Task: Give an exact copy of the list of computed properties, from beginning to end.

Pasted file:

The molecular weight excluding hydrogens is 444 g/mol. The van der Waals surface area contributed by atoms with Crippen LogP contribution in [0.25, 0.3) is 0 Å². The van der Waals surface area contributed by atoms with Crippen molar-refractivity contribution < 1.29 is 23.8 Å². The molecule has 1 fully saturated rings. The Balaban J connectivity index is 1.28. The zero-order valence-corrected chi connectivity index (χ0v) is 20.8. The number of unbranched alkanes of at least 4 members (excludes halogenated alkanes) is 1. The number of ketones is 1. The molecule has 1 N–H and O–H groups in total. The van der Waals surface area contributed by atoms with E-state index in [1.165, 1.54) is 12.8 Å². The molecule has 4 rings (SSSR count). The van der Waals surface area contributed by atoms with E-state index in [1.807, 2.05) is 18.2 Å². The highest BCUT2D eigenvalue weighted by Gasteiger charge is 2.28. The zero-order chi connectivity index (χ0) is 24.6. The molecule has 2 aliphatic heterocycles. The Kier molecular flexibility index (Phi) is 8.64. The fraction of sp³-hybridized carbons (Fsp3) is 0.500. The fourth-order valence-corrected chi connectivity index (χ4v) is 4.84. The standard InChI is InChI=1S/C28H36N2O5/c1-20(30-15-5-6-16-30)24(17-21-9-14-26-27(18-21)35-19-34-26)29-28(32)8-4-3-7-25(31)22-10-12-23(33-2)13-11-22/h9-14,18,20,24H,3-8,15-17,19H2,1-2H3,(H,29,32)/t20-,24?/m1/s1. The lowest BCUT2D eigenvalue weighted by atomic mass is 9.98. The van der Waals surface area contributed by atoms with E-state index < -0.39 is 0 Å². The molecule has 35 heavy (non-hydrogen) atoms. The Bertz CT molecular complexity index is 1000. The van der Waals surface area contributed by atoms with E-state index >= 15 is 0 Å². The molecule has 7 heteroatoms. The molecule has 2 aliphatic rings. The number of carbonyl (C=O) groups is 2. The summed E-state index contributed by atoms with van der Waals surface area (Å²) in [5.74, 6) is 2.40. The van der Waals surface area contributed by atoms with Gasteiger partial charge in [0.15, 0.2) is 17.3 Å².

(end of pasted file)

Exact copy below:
The molecular weight excluding hydrogens is 444 g/mol. The van der Waals surface area contributed by atoms with Crippen LogP contribution in [0.25, 0.3) is 0 Å². The van der Waals surface area contributed by atoms with Crippen molar-refractivity contribution < 1.29 is 23.8 Å². The molecule has 1 fully saturated rings. The Balaban J connectivity index is 1.28. The zero-order valence-corrected chi connectivity index (χ0v) is 20.8. The number of unbranched alkanes of at least 4 members (excludes halogenated alkanes) is 1. The number of ketones is 1. The molecule has 1 N–H and O–H groups in total. The van der Waals surface area contributed by atoms with E-state index in [1.165, 1.54) is 12.8 Å². The molecule has 4 rings (SSSR count). The van der Waals surface area contributed by atoms with E-state index in [1.807, 2.05) is 18.2 Å². The highest BCUT2D eigenvalue weighted by Gasteiger charge is 2.28. The zero-order chi connectivity index (χ0) is 24.6. The molecule has 2 aliphatic heterocycles. The Kier molecular flexibility index (Phi) is 8.64. The fraction of sp³-hybridized carbons (Fsp3) is 0.500. The fourth-order valence-corrected chi connectivity index (χ4v) is 4.84. The standard InChI is InChI=1S/C28H36N2O5/c1-20(30-15-5-6-16-30)24(17-21-9-14-26-27(18-21)35-19-34-26)29-28(32)8-4-3-7-25(31)22-10-12-23(33-2)13-11-22/h9-14,18,20,24H,3-8,15-17,19H2,1-2H3,(H,29,32)/t20-,24?/m1/s1. The lowest BCUT2D eigenvalue weighted by atomic mass is 9.98. The van der Waals surface area contributed by atoms with E-state index < -0.39 is 0 Å². The molecule has 35 heavy (non-hydrogen) atoms. The Bertz CT molecular complexity index is 1000. The van der Waals surface area contributed by atoms with E-state index >= 15 is 0 Å². The molecule has 7 heteroatoms. The molecule has 2 aliphatic rings. The number of carbonyl (C=O) groups is 2. The summed E-state index contributed by atoms with van der Waals surface area (Å²) in [5.74, 6) is 2.40. The van der Waals surface area contributed by atoms with Gasteiger partial charge in [0.15, 0.2) is 17.3 Å².